In 1953, Robert Clemons and Hardy Liston entered NC State as the first African-American graduate students. While attending NC State Hardy Liston was also a full-time professor at North Carolina A&T in Greensboro. Liston left the university after a year of study because being a full-time graduate student and professor was too great of a commitment, especially while commuting from his home in Greensboro.
Robert Clemons, a North Carolina native, had a distinguished academic background before coming to NC State. As a high school student at Elizabeth City State Colored Normal School, later known as Elizabeth City State Teachers College and now as Elizabeth City State University, Clemons graduated as valedictorian in 1928 and taught in a public school for years before moving out of state. In 1940, he was working for the Mutual Benefit Society in Baltimore, Md., before being drafted into the military in 1943, where he served as a private during World War II.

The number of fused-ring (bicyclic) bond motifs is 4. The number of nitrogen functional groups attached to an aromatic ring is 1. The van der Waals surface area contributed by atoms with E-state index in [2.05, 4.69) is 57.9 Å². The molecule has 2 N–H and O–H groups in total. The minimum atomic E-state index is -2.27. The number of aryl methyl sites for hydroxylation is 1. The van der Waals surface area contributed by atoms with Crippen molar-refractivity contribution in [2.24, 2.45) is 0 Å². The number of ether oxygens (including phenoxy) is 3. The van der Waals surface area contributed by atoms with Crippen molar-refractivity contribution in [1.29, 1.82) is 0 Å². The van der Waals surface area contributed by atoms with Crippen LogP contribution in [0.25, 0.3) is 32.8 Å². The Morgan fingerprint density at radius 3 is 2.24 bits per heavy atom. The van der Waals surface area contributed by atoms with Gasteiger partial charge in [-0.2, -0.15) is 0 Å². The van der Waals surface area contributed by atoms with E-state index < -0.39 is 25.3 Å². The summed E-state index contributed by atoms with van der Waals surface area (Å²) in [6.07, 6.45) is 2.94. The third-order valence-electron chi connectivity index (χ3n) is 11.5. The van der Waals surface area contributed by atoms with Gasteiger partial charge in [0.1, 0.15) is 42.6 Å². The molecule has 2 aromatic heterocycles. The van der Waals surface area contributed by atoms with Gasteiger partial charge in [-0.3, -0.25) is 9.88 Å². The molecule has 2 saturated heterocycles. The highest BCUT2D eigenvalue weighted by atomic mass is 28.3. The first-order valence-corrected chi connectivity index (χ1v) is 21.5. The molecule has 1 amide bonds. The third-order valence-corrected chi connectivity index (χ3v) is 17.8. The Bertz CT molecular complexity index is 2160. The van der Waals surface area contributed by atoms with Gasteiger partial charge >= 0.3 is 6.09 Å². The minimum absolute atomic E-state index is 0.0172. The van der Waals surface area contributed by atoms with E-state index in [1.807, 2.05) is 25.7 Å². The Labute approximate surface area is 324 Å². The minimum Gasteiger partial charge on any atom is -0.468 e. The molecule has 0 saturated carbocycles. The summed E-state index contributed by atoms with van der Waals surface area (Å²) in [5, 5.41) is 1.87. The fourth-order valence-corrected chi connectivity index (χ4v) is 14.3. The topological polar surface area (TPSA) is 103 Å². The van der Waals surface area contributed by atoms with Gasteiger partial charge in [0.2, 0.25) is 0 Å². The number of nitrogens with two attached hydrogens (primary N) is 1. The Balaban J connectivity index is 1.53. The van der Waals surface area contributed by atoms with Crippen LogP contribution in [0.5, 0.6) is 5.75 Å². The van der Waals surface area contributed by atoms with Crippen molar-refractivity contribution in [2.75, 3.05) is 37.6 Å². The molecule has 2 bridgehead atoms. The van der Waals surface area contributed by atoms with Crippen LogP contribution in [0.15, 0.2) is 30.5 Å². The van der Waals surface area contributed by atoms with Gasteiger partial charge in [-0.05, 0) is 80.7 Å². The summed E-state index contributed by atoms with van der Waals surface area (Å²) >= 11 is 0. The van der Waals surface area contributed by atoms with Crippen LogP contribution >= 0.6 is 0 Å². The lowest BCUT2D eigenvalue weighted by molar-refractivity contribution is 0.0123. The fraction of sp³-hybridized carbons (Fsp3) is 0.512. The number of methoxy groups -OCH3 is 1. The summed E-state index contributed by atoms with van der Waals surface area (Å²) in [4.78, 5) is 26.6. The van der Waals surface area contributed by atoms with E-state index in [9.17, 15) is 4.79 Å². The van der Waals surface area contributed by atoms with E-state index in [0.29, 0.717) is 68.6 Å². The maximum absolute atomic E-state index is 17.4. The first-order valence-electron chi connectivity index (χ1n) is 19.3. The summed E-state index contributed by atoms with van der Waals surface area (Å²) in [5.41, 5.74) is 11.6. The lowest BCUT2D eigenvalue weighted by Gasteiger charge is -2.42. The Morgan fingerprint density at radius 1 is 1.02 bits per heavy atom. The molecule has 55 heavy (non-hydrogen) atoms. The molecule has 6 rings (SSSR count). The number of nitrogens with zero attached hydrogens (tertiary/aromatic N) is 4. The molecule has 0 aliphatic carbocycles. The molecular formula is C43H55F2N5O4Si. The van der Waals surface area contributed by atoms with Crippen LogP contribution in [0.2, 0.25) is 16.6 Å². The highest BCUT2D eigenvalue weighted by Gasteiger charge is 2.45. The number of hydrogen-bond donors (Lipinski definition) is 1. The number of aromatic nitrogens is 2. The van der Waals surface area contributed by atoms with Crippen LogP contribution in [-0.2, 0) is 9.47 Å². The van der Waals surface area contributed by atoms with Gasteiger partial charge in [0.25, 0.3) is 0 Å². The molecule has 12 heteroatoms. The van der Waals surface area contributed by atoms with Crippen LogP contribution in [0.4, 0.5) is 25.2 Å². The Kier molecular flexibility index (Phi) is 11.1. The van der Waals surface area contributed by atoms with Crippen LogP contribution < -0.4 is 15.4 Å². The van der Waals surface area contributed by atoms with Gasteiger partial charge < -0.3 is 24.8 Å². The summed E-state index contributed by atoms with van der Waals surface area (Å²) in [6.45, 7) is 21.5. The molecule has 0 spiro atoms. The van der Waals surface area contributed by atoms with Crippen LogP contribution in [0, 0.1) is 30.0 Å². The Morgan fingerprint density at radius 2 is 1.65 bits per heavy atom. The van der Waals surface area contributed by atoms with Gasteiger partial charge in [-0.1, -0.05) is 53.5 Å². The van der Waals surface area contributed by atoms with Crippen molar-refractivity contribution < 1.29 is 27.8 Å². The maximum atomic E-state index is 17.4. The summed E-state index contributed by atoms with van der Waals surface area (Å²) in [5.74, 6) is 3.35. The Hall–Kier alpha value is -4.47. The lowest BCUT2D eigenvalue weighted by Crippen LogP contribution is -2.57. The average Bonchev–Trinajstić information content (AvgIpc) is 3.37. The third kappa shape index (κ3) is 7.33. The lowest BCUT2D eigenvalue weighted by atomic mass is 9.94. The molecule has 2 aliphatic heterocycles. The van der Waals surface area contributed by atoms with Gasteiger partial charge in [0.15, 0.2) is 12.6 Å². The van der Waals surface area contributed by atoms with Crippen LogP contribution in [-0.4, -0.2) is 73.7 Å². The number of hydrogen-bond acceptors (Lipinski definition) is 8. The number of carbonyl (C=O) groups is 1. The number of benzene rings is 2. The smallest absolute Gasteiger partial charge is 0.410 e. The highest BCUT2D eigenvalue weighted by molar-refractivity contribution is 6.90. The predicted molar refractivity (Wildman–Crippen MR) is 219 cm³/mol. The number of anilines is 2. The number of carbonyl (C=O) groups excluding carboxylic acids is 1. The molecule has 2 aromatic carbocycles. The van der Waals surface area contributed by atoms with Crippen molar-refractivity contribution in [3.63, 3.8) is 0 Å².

The state government funded normal schools for both white and black residents, although the schools were segregated. Normal schools for African-Americans were located in Fayetteville, Winston-Salem and Elizabeth City. The state of North Carolina offered black students attending normal schools free tuition if they agreed to teach in African-American public schools for a minimum of two years. Students had to have at least a fourth grade education to be admitted to a normal school, with students having the option to take both elementary and high school courses at the school. While holding a degree from a normal school qualified graduates to teach, the degrees were not considered collegiate degrees.
In 1952, Robert Clemons earned a bachelor of science in electrical engineering from N.C. A&T, graduating with highest honors. He became the first African-American to earn a degree from NC State in 1957, a professional degree in electrical engineering. He went on to work for the water department for the city of Durham until his death in 1973.